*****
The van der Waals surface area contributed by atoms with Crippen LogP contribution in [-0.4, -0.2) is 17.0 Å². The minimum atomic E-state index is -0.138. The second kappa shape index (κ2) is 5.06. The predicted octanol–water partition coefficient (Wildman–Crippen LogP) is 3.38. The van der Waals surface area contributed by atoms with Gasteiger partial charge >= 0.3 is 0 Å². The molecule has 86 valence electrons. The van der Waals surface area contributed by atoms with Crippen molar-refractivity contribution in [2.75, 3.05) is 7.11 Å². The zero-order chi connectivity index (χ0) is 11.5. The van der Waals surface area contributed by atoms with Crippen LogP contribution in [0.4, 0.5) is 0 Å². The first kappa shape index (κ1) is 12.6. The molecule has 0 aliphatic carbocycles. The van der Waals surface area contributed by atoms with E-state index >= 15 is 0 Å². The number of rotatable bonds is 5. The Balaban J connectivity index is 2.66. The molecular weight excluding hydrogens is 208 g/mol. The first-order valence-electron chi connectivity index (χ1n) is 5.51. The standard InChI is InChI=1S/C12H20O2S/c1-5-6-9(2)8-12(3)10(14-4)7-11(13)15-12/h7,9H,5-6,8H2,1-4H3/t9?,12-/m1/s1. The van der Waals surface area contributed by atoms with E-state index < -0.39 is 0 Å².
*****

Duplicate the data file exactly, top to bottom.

The van der Waals surface area contributed by atoms with Crippen LogP contribution in [-0.4, -0.2) is 17.0 Å². The minimum atomic E-state index is -0.138. The second kappa shape index (κ2) is 5.06. The predicted octanol–water partition coefficient (Wildman–Crippen LogP) is 3.38. The van der Waals surface area contributed by atoms with Gasteiger partial charge >= 0.3 is 0 Å². The molecule has 86 valence electrons. The van der Waals surface area contributed by atoms with Crippen molar-refractivity contribution in [2.75, 3.05) is 7.11 Å². The zero-order chi connectivity index (χ0) is 11.5. The van der Waals surface area contributed by atoms with Crippen LogP contribution in [0.4, 0.5) is 0 Å². The first kappa shape index (κ1) is 12.6. The molecule has 0 aliphatic carbocycles. The van der Waals surface area contributed by atoms with E-state index >= 15 is 0 Å². The number of rotatable bonds is 5. The Balaban J connectivity index is 2.66. The molecular weight excluding hydrogens is 208 g/mol. The first-order valence-electron chi connectivity index (χ1n) is 5.51. The standard InChI is InChI=1S/C12H20O2S/c1-5-6-9(2)8-12(3)10(14-4)7-11(13)15-12/h7,9H,5-6,8H2,1-4H3/t9?,12-/m1/s1. The van der Waals surface area contributed by atoms with E-state index < -0.39 is 0 Å².